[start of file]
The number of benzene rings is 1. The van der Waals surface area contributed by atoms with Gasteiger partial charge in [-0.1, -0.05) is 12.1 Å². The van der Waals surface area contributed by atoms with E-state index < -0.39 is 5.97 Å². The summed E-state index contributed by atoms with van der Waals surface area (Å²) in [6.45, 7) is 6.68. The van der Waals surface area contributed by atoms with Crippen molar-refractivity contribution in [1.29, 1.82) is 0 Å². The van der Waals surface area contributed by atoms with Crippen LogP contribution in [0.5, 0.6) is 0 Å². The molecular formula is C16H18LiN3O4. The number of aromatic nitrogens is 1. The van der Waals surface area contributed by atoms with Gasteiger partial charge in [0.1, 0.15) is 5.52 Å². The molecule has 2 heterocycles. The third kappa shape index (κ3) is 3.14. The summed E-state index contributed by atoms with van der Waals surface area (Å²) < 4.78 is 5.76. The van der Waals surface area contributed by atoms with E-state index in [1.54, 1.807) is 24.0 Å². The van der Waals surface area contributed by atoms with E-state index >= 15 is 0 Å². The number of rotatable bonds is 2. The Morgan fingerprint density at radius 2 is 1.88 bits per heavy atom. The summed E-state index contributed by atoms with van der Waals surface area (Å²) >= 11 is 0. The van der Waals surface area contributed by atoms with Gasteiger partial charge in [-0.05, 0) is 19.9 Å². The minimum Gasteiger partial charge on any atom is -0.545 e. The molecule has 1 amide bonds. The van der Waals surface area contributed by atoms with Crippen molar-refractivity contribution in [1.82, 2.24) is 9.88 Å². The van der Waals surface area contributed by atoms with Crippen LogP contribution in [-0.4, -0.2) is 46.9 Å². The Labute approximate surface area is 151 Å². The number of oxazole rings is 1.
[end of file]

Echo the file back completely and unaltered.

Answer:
The number of benzene rings is 1. The van der Waals surface area contributed by atoms with Gasteiger partial charge in [-0.1, -0.05) is 12.1 Å². The van der Waals surface area contributed by atoms with E-state index < -0.39 is 5.97 Å². The summed E-state index contributed by atoms with van der Waals surface area (Å²) in [6.45, 7) is 6.68. The van der Waals surface area contributed by atoms with Crippen molar-refractivity contribution in [1.29, 1.82) is 0 Å². The van der Waals surface area contributed by atoms with Crippen LogP contribution in [0.5, 0.6) is 0 Å². The molecular formula is C16H18LiN3O4. The number of aromatic nitrogens is 1. The van der Waals surface area contributed by atoms with Gasteiger partial charge in [0.1, 0.15) is 5.52 Å². The molecule has 2 heterocycles. The third kappa shape index (κ3) is 3.14. The summed E-state index contributed by atoms with van der Waals surface area (Å²) < 4.78 is 5.76. The van der Waals surface area contributed by atoms with E-state index in [1.54, 1.807) is 24.0 Å². The van der Waals surface area contributed by atoms with E-state index >= 15 is 0 Å². The number of rotatable bonds is 2. The Morgan fingerprint density at radius 2 is 1.88 bits per heavy atom. The summed E-state index contributed by atoms with van der Waals surface area (Å²) >= 11 is 0. The van der Waals surface area contributed by atoms with Gasteiger partial charge in [-0.05, 0) is 19.9 Å². The minimum Gasteiger partial charge on any atom is -0.545 e. The molecule has 1 amide bonds. The van der Waals surface area contributed by atoms with Crippen molar-refractivity contribution in [1.82, 2.24) is 9.88 Å². The van der Waals surface area contributed by atoms with Crippen LogP contribution in [-0.4, -0.2) is 46.9 Å². The Labute approximate surface area is 151 Å². The number of oxazole rings is 1.